You can observe the prevalence of “political dynasties” in some provinces here in this timeline.
The Philippine Congress Timeline is a result of nearly 15 months of researching, collecting, plotting, and verifying data from various sources:
The Excel file of the Philippine Congress Timeline is available by request. For a copy of the file, please reply to this blog with your e-mail address, or send an e-mail to email@example.com.
Today (March 12), special elections in five provinces are underway.
The replacement for Cagayan 2nd District Rep. Florencio Vargas, who died last July 22, 2010, will be determined.
Pursuant to COMELEC Minute Resolution No. 10-1434, promulgated on December 23, 2010, special elections for local posts are currently held in:
Apologies for the late update. – QWERTY Atty. Photo at the left taken from the House of Representatives official website.
Ma. Victoria Sy-Alvarado was re-elected for a second term as Representative of the 1st District of Bulacan after the special polls held on the district last November 13.
It should be remembered that the elections in Bulacan’s 1st District and in the now-defunct Malolos District were deferred after the latter district’s creation was was nullified by the Supreme Court.
Sy-Alvarado and Lanao del Sur 1st District Rep. Hussein P. Pangandaman (shown in photo above) took their oath of office on November 15, thus completing the membership of the House of Representatives for the 15th Congress.
Unang-una, hindi palpak ang naganap na Barangay at SK Elections noong October 25. Oo, na-postpone ang eleksyon sa humigit-kumulang 5,400 na barangay sa buong bansa. Oo, nagkaroon ng maraming aberya. Pero unfair na isisi sa COMELEC ang lahat at bansagang palpak ang COMELEC at ang Barangay Elections.
We have to understand that COMELEC made a lot of effort in making this election work. Dahil hindi siya automated (dahil napaka-impraktikal nito, sa dami ng barangay sa Pilipinas), nakita nating muli ang mga dilaw na ballot boxes. Kaya, makakapandaya ulit ang mga walang-hiya. Doon sila sanay, eh.
Hindi naman mako-kontrol ng COMELEC ang lahat ng tao’t kandidato. Nandoon sila para siguruhing maisasagawa natin ang karapatan nating bumoto, pati na rin maprotektahan ang “sanctity of the ballot”.
Ang dapat nating sisihin ay ang mga kandidatong mandaraya, mga opisyal na kaban ng bayan lang naman ang habol. Pati na rin ang mga taong “nabayaran” para tulungan silang manalo. Isama na rin natin dito ang mga kriminal na uma-ambush at pumapatay sa mga nanalong kandidato.
Paano tayo aahon bilang isang bansa, kung sa barangay pa lang ay magulo na? Paano natin maaayos ang sistema, kung sa barangay pa lang eh marami nang tiwali?
Sana, sa mga susunod na barangay elections, mas maging pulido ang proseso ng botohan. Mapanatili itong partial at non-partisan, para makapili nang mabuti ang komunidad ng mga susunod nilang lider. Maka-isip din sana ang COMELEC ng isang efficient at cheating-proof na election system. Panahon na siguro para iretiro ang mga yellow ballot boxes, dahil tila sinisimbulo nito ang mga nagaganap na dayaan tuwing eleksyon.
Pabor din akong buwagin na ang Sangguniang Kabataan, at magkaroon na lamang ng isang Youth Representative sa bawat barangay. That way, mas mararamdaman nating may kabataang lider sa barangay, dahil mako-compel siyang maging aktibo sa komunidad. Ikumpara mo naman sa pito o walong SK Kagawads na karamihan eh naghahantay lang ng gagawin.
As for my experience, mabilis naman kaming nakaboto nong October 25. Kasi 7:00 pa lang, nakapila na kami. Thirtyminutes later, tapos na kaming buong pamilya. Si Papa nga, pinili munang bumoto bago siya dumeretso sa kanyang arkila sa Banaue, Ifugao. (Driver ang aking Tatay.)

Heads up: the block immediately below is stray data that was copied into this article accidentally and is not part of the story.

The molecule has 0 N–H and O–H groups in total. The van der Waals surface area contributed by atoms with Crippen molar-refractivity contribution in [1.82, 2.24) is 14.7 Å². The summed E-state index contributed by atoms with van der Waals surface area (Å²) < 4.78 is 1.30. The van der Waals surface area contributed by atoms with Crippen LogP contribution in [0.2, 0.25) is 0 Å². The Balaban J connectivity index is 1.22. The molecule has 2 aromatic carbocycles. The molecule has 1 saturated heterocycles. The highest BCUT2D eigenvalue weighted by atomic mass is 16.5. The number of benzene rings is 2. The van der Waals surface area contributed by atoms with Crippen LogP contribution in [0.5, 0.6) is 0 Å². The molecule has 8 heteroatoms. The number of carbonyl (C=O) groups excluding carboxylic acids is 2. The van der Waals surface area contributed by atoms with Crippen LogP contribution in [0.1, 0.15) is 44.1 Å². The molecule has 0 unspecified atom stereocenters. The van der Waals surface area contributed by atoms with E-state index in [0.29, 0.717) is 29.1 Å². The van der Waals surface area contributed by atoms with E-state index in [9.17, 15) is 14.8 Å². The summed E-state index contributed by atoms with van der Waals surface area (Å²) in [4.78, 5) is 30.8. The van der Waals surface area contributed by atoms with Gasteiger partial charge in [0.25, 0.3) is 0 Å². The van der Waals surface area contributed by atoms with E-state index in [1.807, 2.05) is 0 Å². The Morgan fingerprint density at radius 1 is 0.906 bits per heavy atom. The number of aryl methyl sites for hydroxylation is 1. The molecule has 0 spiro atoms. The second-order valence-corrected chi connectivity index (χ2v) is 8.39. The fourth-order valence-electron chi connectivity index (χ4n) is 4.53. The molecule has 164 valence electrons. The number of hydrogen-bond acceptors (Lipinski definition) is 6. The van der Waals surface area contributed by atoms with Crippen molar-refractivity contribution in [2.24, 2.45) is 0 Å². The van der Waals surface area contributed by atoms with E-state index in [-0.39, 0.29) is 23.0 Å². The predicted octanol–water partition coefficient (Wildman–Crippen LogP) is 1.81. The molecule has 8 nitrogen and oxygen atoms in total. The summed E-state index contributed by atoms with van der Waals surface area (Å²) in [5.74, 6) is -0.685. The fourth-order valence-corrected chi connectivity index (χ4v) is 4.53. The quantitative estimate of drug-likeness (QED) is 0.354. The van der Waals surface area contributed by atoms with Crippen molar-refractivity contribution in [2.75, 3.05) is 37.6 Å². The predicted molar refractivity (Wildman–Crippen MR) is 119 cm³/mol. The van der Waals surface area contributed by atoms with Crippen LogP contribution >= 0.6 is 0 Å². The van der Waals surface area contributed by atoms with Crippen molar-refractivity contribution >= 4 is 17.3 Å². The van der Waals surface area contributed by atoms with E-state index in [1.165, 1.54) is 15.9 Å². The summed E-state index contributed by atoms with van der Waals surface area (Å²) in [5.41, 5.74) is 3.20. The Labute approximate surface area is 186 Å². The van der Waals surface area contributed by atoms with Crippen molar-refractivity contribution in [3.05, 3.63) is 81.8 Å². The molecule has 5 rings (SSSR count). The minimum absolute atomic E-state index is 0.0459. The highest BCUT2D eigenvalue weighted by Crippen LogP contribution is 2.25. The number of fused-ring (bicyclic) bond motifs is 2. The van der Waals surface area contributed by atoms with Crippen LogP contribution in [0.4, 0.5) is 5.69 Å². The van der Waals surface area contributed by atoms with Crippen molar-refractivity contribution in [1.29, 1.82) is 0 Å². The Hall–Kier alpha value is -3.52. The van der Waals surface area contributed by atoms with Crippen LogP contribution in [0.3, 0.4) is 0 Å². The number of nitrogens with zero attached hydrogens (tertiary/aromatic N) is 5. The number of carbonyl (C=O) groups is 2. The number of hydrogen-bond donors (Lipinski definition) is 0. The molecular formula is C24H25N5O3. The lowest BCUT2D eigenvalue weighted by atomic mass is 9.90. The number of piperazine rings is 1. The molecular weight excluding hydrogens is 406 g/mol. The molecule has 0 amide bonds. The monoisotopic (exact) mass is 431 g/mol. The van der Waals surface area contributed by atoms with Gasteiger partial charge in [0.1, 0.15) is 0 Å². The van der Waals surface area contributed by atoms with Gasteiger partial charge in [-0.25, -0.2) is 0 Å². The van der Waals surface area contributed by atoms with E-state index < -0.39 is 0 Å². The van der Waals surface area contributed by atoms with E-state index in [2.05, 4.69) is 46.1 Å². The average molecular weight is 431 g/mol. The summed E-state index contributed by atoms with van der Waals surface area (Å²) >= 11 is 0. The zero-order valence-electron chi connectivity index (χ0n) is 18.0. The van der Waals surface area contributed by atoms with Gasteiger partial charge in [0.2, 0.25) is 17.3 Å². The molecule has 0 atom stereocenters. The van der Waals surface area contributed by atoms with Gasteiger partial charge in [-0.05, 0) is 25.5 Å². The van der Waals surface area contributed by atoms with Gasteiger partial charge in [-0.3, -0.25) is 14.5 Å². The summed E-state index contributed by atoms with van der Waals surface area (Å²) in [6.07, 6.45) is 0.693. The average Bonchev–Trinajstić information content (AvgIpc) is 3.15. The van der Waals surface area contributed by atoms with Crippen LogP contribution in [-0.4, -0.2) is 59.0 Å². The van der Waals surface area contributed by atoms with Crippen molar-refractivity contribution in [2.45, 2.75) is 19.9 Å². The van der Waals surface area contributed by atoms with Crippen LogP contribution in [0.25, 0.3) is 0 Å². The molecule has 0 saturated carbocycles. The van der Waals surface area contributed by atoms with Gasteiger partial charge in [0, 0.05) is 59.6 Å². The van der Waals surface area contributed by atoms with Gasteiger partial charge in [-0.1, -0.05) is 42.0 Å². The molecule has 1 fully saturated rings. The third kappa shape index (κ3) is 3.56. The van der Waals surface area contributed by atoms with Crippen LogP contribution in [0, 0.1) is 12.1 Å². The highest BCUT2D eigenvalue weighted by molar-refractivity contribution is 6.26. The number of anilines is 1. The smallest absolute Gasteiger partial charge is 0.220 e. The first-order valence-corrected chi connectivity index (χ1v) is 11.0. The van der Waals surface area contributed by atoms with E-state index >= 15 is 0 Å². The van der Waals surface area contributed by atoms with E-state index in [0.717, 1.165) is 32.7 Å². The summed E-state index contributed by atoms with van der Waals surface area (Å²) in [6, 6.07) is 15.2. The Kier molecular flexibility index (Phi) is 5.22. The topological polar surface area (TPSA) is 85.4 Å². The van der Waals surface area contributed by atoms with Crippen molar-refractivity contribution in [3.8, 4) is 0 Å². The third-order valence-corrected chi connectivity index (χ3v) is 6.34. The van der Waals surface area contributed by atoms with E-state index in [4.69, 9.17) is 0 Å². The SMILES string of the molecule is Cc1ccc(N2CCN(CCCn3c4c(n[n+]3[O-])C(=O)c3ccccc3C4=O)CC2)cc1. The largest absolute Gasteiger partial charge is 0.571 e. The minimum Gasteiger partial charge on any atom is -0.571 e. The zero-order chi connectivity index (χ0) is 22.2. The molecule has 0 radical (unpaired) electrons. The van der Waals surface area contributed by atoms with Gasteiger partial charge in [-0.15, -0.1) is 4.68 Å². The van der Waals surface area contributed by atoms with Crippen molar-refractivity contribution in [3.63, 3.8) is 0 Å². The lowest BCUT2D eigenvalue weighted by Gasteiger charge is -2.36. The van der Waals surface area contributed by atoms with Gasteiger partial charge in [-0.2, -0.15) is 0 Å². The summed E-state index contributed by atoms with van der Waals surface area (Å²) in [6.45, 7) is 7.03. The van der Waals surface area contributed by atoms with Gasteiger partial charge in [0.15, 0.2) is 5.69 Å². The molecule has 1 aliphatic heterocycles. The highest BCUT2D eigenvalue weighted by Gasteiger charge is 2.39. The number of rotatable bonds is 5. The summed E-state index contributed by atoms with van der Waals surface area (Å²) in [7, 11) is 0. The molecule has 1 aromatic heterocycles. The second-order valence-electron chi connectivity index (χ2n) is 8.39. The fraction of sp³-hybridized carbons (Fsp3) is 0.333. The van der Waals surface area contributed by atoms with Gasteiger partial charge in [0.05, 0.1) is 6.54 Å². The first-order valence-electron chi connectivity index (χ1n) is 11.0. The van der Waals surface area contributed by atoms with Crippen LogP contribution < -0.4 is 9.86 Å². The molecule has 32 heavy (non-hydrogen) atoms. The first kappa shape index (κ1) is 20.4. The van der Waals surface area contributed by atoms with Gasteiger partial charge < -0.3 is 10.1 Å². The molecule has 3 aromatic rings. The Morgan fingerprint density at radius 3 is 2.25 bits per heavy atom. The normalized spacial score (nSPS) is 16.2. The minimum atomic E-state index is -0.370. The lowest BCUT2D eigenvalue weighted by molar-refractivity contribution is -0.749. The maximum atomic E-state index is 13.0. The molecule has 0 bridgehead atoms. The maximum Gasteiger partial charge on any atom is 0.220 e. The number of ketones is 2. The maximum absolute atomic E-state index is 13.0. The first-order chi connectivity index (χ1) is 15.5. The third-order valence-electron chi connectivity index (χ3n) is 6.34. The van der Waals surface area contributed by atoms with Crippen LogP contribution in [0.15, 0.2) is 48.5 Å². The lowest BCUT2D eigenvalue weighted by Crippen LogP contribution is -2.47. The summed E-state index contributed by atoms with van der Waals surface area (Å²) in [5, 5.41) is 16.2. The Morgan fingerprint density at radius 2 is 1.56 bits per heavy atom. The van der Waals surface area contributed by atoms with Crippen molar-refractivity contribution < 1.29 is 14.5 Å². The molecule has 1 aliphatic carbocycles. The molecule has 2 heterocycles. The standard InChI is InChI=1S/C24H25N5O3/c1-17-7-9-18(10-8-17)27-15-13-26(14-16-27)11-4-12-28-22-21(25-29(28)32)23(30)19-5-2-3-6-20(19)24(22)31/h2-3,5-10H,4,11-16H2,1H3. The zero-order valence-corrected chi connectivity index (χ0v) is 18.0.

Matindi kasi ang labanan sa pagka-kapitan sa aming barangay: walo silang kumandidato, kabilang ang # three-term naming outgoing barangay captain, # ang kanyang kapatid, # isang commentator sa aming simbahan, at ang # aming kapitbahay na doktora na dating kagawad.
Tapos, naging outside watcher kami ni Mama hanggang sa katapusan ng botohan, noong 3PM. Doon kami nakarinig ng usap-usapang nagka-dayaan na raw. Ito ang ilan sa mga narinig ko:
How was your barangay elections experience? Bumoto ka ba? Natanggal na ba ang indelible ink sa kanang hintuturo mo? (Hindi pa rin kasi sa akin eh…)
This blog received over 600 page views during and 1,800 views the day after the Barangay and SK Elections last October 25. Apparently, most of you were searching for the election results in your respective barangays.
Unfortunately, there were none. Sobrang dami po kasi ng mga barangay sa Pilipinas (42,025, to be exact), so getting results from each of them will be extremely tiresome. And for that, I apologize.
However, I’ll try to list down the winners of the barangay and SK elections here in my hometown, Makati City, as soon as I get the results.
So, where can I find Barangay Election results, then?
I’m looking around the World Wide Web as well, but so far I haven’t stumbled on a blog/website that provides some, if not all, of the winners of the 2010 barangay and SK elections. Even COMELEC doesn’t post barangay election results on their website. The fact that the barangay elections is not an automated one doesn’t help, either.
ABS-CBNNews.com, for its part, listed celebrity candidates who won and lost in the village polls.
Today (October 14) marks the start of the 10-day campaign period for all candidates running for barangay and Sangguniang Kabataan positions.
The elections will be on October 25, which is declared a special non-working holiday by Pres. Benigno Aquino III via Presidential Proclamation No. 48 for the purpose.
The nationwide gun ban is still in effect until November 10, the end of the election period.
[last updated November 12, 2011]
The Philippine House of Representatives is composed of district and sectoral Congressmen, elected every three years. No Congressman can be elected for more than three consecutive terms.